I think, it would be much more efficient to learn all the basics you need and then come here with specific questions where you got stuck.
    This job is a never stop learning profession. It takes years to get behind the trade. Audio schools or reading and self-studying is the only way, along
    with on-job-training that gets you somewhere. If you want to do it post-by-post through a forum you should have Highlander gens. It will takes ages and
    the information you gather will be partly flawed.

    Go to a music store and buy a good book on recording... Safe money for gear, recognise that the cheaper way is to go with a DAW software, eventhough
    I personally miss my console everytime I start mixing...
    DAW key-turn that works 5.000 $, Console and outboard FX eqiv. to a DAW 30.000 $ +++ (excl. monitors and mics, of course)
     
  3. treidm

    treidm

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    WOW! Condescending & Rude reply. I just joined this forum today. Hope this isn't how things are here?

    Peacocks you can record completely standalone (No computers).
    For compressors I will offer a few suggested points to start, then you can diddle till you get it right.

    Electric Guitar:
    Threshold set for constant compression (around -3dB) "turning the Threshold up or down for a thinner or chunkier tone"
    Ratio set for 6:1
    Knee set for Soft
    Peak/RMS set for RMS

    Bass:
    Threshold set so only the peaks are compressed (around 0dB)
    Ratio set for 4:1
    Knee set for Hard
    Peak/RMS set for Peak
    Don't know your attack/release settings but try..
    Attack set around 9 o’clock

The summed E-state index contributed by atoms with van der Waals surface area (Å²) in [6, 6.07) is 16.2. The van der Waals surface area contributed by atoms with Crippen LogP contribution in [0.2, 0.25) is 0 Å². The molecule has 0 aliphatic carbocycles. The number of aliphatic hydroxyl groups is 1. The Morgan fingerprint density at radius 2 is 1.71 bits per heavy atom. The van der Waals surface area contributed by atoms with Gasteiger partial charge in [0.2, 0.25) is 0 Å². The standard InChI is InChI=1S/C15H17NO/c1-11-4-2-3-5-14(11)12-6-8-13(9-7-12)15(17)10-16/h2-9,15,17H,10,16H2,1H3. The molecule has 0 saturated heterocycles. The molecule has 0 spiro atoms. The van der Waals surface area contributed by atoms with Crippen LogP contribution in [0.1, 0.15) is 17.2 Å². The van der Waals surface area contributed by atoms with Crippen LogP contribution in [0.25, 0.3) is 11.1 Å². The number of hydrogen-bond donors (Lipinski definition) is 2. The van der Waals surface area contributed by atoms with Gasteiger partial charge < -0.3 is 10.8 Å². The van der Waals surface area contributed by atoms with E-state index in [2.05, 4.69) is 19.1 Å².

Release set around 10 o’clock

    Give these a try and diddle around, you will get it, just be patient.

    I did the computer based recording and realized I got just as good if not better recordings, with standalone gear, done years ago, and I liked the hands on feel better. So I am re-building my home studio and completely steering clear of computer recording. I am on a budget so buying some used, or mid to lower grade gear at first is a must. Going back to standalone and also going to incorporate more analog into the chain.

    Do what you like and remember, the album "Nebraska" by Bruce Springsteen, was recorded on a Tascam 424 4-track cassette recorder.
     
  4. Ripeart

    Ripeart

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    Big K wasn't condescending or rude, s/he is actually right on target. Go to school, read everything you can get your hands on, offer to work for free at a studio, and lurk forums. Most importantly the OP should do projects and experiment. When you run into an issue, post the issue here and it will be answered thoughtfully and fully, usually!

    The questions asked are extremely general and it would be a waste of time to respond specifically. That being said, generate thoughtful questions and you will get thoughtful responses. All of the advice and help on these forums is free and some of it is incredibly insightful. Respect common sense and help others help you!

    My advice to the OP is to post an equipment list so we can address the weakest points first. Good luck mang.